A growing number of states seek to establish work requirements in their Medicaid programs. Using pooled data from the September 2018 and March 2019 rounds of the Health Reform Monitoring Survey, this study assesses potential barriers facing Medicaid enrollees in meeting these requirements through employment on a sustained basis.
Compared with privately insured adults, Medicaid enrollees who would potentially be subject to work requirements are more likely to face employment barriers, including low educational attainment, health problems, limited transportation and internet access, criminal records, and residence in high-unemployment or high-poverty neighborhoods. Likely reflecting these barriers, fewer than 1 in 6 potentially non-exempt Medicaid enrollees reported working at least 20 hours per week for all or nearly all weeks in the past year, compared with over 3 in 5 privately insured adults. Half of nonexempt Medicaid enrollees reported issues related to the labor market or nature of employment (e.g., difficulty finding work, restricted work schedules) as reasons for not working more, and over one-quarter reported health reasons.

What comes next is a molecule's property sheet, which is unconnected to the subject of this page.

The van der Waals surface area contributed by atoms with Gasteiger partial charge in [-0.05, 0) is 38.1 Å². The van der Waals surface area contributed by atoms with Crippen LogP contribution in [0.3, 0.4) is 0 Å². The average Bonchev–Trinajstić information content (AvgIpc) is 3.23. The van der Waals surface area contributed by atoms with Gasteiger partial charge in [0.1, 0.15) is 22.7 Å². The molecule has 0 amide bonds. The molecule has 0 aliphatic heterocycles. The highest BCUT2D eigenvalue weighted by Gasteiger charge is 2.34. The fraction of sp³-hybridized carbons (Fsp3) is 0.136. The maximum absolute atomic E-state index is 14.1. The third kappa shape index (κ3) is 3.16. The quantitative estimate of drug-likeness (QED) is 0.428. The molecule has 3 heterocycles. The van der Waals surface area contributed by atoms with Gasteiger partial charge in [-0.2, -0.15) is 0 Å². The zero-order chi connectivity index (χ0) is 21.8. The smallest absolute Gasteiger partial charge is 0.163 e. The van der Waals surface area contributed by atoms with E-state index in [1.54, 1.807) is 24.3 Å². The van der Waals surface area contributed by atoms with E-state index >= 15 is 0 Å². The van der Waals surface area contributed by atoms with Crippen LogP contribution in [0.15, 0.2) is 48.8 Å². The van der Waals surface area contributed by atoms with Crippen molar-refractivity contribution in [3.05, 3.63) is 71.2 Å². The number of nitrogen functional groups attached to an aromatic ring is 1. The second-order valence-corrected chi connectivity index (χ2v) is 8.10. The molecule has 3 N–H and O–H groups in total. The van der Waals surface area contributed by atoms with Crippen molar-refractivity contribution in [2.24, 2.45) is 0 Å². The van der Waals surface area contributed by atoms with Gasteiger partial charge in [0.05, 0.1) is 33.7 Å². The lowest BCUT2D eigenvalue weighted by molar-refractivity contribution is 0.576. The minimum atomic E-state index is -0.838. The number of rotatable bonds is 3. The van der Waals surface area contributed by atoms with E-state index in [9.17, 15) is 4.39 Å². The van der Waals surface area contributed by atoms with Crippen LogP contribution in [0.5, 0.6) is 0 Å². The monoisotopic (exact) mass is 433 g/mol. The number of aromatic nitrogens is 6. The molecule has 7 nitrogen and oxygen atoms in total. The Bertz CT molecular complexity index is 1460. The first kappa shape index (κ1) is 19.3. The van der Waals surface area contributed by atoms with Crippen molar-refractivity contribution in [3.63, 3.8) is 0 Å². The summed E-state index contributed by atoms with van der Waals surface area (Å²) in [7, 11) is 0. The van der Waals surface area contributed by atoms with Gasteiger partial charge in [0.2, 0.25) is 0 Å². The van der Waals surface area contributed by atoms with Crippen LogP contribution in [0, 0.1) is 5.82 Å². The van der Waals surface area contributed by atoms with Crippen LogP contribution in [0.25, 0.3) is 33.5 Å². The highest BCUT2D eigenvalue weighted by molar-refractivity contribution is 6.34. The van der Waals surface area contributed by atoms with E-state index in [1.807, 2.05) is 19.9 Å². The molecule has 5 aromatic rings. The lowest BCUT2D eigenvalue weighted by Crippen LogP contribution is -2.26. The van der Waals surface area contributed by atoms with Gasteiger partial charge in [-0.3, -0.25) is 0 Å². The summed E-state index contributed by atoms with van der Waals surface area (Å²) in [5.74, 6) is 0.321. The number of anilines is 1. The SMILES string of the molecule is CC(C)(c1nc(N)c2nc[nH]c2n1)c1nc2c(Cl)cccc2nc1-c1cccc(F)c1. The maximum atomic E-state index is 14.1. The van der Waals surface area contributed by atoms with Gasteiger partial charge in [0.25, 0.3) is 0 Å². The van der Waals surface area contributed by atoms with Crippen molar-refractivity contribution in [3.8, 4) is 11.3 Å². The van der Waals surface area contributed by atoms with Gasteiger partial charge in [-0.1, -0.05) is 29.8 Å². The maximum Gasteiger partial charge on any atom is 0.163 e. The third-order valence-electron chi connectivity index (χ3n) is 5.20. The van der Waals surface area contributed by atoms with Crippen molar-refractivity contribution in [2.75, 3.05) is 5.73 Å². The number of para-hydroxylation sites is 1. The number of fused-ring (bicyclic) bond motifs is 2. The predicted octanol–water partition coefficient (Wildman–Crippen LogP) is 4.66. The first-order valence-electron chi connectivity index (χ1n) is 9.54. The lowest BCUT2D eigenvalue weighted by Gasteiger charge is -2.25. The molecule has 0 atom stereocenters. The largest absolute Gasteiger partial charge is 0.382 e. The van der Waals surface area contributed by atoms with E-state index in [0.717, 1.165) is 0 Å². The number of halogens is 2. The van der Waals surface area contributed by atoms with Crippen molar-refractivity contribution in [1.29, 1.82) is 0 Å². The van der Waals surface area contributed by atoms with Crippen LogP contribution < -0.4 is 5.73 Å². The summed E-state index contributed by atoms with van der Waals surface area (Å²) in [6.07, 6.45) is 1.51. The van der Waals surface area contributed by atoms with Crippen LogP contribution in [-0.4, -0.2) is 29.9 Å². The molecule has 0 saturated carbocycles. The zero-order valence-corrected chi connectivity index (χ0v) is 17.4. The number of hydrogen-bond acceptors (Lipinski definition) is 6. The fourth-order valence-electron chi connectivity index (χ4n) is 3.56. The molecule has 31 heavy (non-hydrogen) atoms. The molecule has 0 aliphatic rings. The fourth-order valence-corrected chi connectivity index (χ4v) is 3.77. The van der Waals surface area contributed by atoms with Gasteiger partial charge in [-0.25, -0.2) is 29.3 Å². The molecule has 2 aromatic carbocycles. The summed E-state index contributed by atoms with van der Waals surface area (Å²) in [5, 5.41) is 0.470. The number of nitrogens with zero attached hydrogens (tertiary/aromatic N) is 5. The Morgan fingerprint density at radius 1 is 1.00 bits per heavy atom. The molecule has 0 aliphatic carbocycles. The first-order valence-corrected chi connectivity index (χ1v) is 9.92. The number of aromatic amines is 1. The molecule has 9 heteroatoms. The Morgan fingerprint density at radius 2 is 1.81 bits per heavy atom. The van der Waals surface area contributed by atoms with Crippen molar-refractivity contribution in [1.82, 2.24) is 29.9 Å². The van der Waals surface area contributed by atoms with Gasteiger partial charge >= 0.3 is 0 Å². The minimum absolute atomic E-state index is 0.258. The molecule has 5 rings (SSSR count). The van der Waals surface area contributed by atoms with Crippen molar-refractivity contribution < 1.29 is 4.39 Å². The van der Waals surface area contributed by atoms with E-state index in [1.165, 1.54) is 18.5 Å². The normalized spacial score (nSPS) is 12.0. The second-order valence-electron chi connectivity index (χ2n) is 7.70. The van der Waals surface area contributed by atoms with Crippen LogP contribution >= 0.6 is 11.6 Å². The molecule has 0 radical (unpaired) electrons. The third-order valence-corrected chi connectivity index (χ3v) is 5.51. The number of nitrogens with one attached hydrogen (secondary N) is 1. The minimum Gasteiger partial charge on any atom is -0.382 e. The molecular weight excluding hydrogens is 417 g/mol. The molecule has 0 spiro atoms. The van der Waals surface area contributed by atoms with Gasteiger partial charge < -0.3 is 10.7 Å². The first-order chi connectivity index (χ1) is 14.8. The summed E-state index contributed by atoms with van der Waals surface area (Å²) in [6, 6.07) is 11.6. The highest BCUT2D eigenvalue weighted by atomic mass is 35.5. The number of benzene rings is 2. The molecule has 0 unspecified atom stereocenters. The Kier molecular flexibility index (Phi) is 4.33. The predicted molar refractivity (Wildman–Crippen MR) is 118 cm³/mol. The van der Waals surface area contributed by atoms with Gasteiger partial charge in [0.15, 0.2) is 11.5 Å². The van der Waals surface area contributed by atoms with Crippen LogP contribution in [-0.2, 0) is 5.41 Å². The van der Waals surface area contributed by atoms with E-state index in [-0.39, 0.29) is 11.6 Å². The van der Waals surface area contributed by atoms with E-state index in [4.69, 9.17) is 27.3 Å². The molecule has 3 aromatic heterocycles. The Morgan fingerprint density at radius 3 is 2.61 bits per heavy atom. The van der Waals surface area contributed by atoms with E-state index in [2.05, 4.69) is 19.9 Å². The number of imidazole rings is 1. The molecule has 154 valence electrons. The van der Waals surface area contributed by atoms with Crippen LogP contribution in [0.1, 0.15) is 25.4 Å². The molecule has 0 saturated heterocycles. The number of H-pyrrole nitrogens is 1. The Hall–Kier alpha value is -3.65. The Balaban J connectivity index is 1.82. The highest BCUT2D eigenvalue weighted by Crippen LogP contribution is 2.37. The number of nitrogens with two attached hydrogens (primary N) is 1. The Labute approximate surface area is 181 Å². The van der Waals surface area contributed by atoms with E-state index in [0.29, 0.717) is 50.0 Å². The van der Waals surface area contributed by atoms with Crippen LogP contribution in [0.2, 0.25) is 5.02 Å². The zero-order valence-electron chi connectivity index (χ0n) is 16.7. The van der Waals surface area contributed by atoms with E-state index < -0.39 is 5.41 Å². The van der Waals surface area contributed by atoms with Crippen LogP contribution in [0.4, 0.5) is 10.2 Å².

These work patterns and employment barriers underscore the risk of coverage losses under work requirements and suggest investments in education, training, other employment services, and work supports are needed to improve employment outcomes.